Here are three films that tried their best, but fell somewhat short of compelling cinema.
123 minutes, 2019
It couldn’t happen here
The horrific attacks in Mumbai (2008), gave the world pause yet again to wonder, collectively, why we can’t get along. In Maras’ (along with co-writer John Collee) take on only the siege of the Taj Hotel (there were many targets: 172 dead), the emphasis is more on the bloody action than anywhere near a thoughtful discourse as to how this could have and happened and why the Indian authorities were so ill prepared. No worries on that count: it’s a movie, not a debate.
A few devices are employed to keep the plot moving and, hopefully, add depth to character. One of the least satisfying is waiter Arjun (Dev Patel artfully uses his visage to speak volumes when words fail to capture the intensity of facing almost certain death at any moment), arriving at work without proper dress shoes, then forcing his large feet into the executive chef’s (stoically done up by Anupam Kher) much smaller spare pair. Having a couple of the married guests (Arnie Hammer and Nazanin Boniadi—both hitting all of their markers) try to keep themselves and most especially their newborn child out of harm’s way, eventually has its payoff with the incantation of a prayer the frantic, infidel mother ought not to have known (according to the uncaring gunmen: Amandeep Singh, Suhail Nayyer, Manjo Mayar, Dinesh Kumar were all up to the task of convincingly committing heartless murder and mayhem before going to their great reward).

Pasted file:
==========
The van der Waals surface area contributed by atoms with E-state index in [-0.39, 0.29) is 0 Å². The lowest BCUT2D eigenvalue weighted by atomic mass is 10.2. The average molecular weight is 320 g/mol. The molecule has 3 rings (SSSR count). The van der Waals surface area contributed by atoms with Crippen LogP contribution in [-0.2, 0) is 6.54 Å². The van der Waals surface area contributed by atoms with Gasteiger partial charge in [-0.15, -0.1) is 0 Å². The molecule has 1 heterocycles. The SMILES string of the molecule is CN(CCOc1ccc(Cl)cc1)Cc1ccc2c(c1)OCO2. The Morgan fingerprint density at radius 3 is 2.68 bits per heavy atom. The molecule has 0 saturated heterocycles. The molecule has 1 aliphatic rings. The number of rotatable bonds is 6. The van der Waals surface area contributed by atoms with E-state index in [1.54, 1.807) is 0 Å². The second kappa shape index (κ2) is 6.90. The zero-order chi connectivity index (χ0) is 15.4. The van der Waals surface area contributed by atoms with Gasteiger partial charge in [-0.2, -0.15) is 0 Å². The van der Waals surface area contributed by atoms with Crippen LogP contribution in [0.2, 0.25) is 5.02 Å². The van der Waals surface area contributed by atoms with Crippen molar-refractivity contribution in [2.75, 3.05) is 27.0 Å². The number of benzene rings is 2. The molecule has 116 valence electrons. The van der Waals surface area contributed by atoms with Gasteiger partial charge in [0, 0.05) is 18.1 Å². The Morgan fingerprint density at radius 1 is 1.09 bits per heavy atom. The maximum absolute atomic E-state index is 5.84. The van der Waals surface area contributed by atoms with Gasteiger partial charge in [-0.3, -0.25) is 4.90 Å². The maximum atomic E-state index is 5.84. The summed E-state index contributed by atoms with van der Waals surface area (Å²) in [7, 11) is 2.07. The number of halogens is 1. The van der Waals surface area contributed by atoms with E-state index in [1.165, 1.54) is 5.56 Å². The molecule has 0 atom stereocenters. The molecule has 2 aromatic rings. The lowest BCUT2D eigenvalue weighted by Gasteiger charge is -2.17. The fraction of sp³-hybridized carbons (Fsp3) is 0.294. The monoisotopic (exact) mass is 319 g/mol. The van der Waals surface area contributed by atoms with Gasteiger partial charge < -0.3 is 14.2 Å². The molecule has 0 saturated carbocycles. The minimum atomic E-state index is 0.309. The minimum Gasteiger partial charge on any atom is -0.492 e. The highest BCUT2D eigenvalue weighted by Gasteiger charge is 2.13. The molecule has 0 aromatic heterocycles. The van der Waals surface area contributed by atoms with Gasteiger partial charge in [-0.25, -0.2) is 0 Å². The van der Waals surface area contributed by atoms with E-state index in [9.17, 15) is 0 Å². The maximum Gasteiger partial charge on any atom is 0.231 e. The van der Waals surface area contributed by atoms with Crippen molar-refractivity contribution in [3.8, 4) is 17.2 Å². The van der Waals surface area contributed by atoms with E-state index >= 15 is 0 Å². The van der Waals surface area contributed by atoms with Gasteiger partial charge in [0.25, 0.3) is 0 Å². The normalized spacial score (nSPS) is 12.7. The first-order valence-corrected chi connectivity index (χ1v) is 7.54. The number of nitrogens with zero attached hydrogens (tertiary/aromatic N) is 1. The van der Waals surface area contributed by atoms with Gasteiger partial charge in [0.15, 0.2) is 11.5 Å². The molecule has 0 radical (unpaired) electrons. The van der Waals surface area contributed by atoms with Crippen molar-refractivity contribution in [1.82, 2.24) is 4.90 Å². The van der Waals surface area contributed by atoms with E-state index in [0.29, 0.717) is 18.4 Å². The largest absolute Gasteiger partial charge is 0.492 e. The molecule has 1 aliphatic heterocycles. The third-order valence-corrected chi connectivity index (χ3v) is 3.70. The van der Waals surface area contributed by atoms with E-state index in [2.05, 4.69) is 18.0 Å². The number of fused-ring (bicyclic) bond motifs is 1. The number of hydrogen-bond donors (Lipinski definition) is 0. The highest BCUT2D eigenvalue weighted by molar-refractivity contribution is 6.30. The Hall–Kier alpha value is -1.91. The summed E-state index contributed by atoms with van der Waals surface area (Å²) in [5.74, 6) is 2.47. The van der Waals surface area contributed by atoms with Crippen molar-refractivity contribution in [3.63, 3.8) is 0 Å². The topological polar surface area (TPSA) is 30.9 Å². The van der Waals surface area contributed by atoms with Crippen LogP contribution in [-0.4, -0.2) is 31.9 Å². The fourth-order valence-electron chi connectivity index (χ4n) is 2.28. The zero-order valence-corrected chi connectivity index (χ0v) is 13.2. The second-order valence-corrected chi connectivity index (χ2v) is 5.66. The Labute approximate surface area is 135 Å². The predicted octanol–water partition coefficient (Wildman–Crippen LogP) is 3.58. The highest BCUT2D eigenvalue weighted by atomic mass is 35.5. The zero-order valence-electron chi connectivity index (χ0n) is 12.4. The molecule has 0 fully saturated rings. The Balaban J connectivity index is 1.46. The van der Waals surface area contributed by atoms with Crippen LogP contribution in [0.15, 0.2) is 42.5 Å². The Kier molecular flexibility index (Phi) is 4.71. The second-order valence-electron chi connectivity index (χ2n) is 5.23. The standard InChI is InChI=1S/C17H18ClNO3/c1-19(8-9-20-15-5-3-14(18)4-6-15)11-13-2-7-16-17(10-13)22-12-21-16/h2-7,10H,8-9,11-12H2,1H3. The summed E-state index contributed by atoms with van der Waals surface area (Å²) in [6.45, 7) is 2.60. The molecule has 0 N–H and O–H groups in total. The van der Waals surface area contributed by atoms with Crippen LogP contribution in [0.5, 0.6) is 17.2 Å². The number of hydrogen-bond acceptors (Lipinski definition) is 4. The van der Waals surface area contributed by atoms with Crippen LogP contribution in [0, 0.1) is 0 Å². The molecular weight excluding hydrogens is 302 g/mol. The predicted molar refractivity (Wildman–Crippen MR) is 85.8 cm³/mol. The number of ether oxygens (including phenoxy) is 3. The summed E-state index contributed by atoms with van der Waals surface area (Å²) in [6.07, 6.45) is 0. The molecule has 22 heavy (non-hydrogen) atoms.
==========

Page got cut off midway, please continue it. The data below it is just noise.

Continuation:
The question remains whether a film such as this will at least shed light on these horrific events from both sides of the divide, or further inspire the slaughter of more innocent people in the name of any god. JWR
105 minutes, 2019
Send in the clowns
Silverstein’s first dramatic feature tries too hard to live up to its title. Ray the bulldog loves to eat nearby chickens. Next-door neighbour, Abe Turner (Rob Morgan serves up a finely nuanced performance as the long-past-his-prime Rodeo king), seems more forced into situations (sexual, stoical, dramatic) than “this must come next”.
Trying to hold the production together is Crystal--Amber Harvard does her best, but never really settles into her “what the fuck?” skin.
The film simply ends rather than completes itself.
Ironically, the feisty bulls deliver more drama than their riders. JWR
140 minutes, 2019
Never run with scissors
Oh dear. Like a comedy without laughs, a horror film without chills just doesn’t, er, cut it. This generational tale of one family trying to do away with themselves never really takes narrative flight. It’s as if a compendium of previous scary flicks has been summoned, then dressed up in new clothes (who can’t recall the sound of scrapping shears/blades from countless other films which left viewers unable to sleep at night—Straw Dogs comes to mind…).
Nuff said: on to the next! JWR